"As a freshman, you have your highs and your lows," Achonwa said of her own growth over four seasons. "It's literally a roller coaster, and you're just trying to find your place on the team. I think with the three seniors on our team and a good junior class, we've been through it. We've learned from our mistakes and we learned from our successes, as well. I think that's just made us more mature in approaching games. I think we go into every game with the same approach.

"It doesn't matter if their best player is a post player, best player is a guard, best player is a freshman, fifth-year-senior -- it doesn't matter. We go in with the same competitive attitude every game."

The points usually start with McBride and Jewell Loyd, but that attitude starts with Achonwa.

When Achonwa first played for the Canadian senior national team, North Carolina's Stephanie Mavunga was 14 years old. So when the senior drew an offensive foul on the freshman midway through the second half that drew a rueful look from Mavunga, maybe she did sell the call just a little bit. Maybe the years taught her what was coming.

That's why she is as valuable to the Fighting Irish as McBride and Loyd. She had a big game in the box score Thursday, but she has an important game almost every night.

"Natalie is our vocal leader," McBride said of the player known as "Ace" to her teammates. "I think that she knows where everybody is supposed to be before they even get there. ... I think that Ace has just done so much for us beyond just scoring, rebounding, assists -- I think she's one of the best passers for a post in the country. She does all the little things she needs to do. I think she's so competitive. She's grown so much, and I've loved to see her do that."

Achonwa is the one who calls the defenses when opponents take the ball out of bounds. She's the one whose positioning gives everyone else cues where to go against a press. She's the one who speaks first in those huddles that precede free throws, pointing out weaknesses in the defense and offering reminders on responsibilities.

"She's kind of the point guard on the floor," McGraw said.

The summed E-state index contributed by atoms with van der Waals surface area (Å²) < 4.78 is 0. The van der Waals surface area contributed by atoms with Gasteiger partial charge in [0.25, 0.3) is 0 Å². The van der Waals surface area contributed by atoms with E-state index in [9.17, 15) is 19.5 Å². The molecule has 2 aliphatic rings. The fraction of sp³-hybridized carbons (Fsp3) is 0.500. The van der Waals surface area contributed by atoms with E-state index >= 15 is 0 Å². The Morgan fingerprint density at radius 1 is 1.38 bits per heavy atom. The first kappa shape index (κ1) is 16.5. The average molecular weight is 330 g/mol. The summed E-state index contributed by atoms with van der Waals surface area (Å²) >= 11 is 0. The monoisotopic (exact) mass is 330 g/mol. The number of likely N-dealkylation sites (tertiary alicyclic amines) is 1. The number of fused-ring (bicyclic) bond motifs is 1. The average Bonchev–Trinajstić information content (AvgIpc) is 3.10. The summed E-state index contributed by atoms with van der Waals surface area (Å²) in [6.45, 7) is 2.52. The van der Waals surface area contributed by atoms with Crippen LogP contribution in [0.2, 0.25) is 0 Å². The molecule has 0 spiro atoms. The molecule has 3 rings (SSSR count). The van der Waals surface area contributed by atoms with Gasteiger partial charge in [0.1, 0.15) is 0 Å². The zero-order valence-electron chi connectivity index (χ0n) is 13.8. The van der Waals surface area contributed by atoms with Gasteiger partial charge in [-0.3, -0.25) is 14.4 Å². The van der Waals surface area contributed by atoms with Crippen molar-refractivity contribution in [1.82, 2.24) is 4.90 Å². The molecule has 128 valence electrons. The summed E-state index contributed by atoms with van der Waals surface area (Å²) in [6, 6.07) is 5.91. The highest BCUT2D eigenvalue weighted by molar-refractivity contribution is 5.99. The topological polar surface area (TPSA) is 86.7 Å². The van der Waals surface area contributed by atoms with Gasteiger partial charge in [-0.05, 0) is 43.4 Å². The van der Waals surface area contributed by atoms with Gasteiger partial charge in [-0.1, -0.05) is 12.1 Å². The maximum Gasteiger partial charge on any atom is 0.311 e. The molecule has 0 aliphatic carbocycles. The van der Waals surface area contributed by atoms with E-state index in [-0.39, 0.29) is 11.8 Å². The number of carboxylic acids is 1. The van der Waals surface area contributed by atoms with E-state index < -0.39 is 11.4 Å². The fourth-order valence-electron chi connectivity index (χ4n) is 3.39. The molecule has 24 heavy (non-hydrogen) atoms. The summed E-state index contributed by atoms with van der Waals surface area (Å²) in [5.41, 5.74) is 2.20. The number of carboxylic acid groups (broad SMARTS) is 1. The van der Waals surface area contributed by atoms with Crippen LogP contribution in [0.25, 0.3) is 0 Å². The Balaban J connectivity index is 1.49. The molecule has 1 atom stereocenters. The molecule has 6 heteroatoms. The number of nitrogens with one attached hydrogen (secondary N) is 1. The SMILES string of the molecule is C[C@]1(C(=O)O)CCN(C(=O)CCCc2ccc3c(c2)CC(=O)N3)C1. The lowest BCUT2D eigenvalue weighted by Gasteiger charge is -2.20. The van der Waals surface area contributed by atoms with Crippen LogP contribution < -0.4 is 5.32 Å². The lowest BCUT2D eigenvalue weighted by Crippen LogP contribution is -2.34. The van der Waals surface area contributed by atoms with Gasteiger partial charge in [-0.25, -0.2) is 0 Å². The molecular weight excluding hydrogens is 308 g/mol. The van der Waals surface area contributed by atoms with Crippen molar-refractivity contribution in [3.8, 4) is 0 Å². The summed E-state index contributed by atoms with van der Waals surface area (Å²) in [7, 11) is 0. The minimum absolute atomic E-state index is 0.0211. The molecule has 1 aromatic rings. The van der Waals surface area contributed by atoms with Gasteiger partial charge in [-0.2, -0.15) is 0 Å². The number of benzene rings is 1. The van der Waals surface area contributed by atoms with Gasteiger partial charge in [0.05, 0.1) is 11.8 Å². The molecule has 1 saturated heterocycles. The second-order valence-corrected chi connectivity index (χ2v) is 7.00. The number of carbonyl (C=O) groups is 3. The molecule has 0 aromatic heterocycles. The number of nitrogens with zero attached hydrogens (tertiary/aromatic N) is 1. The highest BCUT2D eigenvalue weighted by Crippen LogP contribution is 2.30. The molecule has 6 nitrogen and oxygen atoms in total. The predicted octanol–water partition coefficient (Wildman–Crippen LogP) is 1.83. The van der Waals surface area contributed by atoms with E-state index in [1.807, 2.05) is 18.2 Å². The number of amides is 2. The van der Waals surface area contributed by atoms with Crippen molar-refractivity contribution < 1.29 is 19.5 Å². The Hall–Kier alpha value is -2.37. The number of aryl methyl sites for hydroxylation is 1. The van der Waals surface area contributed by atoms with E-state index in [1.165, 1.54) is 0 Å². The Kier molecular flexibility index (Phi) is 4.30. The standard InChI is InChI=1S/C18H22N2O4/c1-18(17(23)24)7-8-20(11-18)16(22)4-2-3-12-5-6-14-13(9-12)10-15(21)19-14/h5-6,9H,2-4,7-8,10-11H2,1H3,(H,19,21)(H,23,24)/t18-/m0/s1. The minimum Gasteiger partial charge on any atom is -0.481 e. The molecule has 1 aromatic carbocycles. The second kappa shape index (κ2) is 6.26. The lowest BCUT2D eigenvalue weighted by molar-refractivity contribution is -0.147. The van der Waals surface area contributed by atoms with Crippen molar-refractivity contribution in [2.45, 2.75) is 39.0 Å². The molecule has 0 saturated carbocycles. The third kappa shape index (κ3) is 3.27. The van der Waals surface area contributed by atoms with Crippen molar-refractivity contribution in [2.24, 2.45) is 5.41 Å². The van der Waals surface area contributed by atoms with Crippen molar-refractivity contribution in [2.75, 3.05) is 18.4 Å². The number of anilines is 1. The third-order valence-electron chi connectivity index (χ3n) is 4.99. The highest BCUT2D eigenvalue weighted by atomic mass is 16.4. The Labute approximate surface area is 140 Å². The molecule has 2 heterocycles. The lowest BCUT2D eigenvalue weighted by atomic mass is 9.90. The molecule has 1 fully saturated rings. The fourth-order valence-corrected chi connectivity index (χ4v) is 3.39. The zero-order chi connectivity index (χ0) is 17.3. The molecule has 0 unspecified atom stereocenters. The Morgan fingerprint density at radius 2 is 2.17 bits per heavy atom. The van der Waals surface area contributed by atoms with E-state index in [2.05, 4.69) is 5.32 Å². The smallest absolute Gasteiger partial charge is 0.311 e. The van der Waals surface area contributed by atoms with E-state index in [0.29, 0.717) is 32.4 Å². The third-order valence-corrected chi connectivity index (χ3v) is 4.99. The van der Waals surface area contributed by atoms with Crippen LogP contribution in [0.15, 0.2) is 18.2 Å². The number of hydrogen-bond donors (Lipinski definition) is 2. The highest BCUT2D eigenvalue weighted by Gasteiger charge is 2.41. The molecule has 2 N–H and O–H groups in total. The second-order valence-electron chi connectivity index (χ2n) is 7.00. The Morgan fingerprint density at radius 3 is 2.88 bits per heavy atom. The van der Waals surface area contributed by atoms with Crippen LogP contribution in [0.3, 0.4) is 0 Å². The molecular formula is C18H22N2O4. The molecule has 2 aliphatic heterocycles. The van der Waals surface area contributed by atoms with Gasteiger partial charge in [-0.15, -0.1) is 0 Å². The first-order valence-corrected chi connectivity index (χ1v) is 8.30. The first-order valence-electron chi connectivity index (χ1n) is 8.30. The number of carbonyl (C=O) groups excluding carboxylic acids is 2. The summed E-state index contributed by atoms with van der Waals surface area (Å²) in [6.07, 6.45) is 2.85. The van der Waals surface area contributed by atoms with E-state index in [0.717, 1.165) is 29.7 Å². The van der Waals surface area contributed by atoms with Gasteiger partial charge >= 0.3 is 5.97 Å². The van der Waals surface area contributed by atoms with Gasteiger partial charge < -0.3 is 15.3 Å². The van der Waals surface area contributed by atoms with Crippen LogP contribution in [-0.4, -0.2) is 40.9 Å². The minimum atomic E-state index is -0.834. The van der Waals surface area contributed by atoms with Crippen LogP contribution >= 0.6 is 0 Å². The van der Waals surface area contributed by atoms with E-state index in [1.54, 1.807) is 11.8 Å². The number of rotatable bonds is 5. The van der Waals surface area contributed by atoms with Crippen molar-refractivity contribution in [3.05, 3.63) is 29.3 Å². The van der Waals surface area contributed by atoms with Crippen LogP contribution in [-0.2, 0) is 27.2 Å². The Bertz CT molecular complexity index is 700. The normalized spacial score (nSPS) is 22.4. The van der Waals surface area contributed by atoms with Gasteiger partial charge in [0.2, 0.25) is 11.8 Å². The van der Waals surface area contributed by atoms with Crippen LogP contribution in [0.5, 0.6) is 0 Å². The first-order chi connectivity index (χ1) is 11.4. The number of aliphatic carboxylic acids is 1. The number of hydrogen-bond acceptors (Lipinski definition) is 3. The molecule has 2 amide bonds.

After 1,000 games, a milestone she reached Thursday, McGraw doesn't say much without knowing exactly what weight the words carry. And to use that label after months of answering questions about life after Skylar Diggins could not be a coincidence. That's the value she places on the 6-foot-3 senior from Ontario.

Early in the second half, another North Carolina run was turned away. The Tar Heels cut the deficit to just 10 points with a little more than 14 minutes to play and were doing a better job of closing off Notre Dame cuts. Then McBride lost her defender with a crossover and hit a jumper at the top of the lane. She and Achonwa trapped Diamond DeShields near the top of the key on the other end and forced a turnover, and two quick offensive rebound putbacks, including one from Achonwa, pushed the lead back to 16 points.

There was always a response.

After a narrow win at Virginia a week earlier and a stunning loss at home against Virginia Tech on Sunday, the rout in South Bend raises questions about whether a team with so many young players is hitting a mental and physical wall, even if only temporarily until a second wind arrives.

"I hope not, with the ACC coming up," Calder said. "We have practiced them extremely hard, and they have responded and they have practiced very hard. Maybe they're a little bit tired, I'm not sure there. But we're going to continue to work and continue to work and try to get better each day. That's what we try to do."

That's the only way experience comes.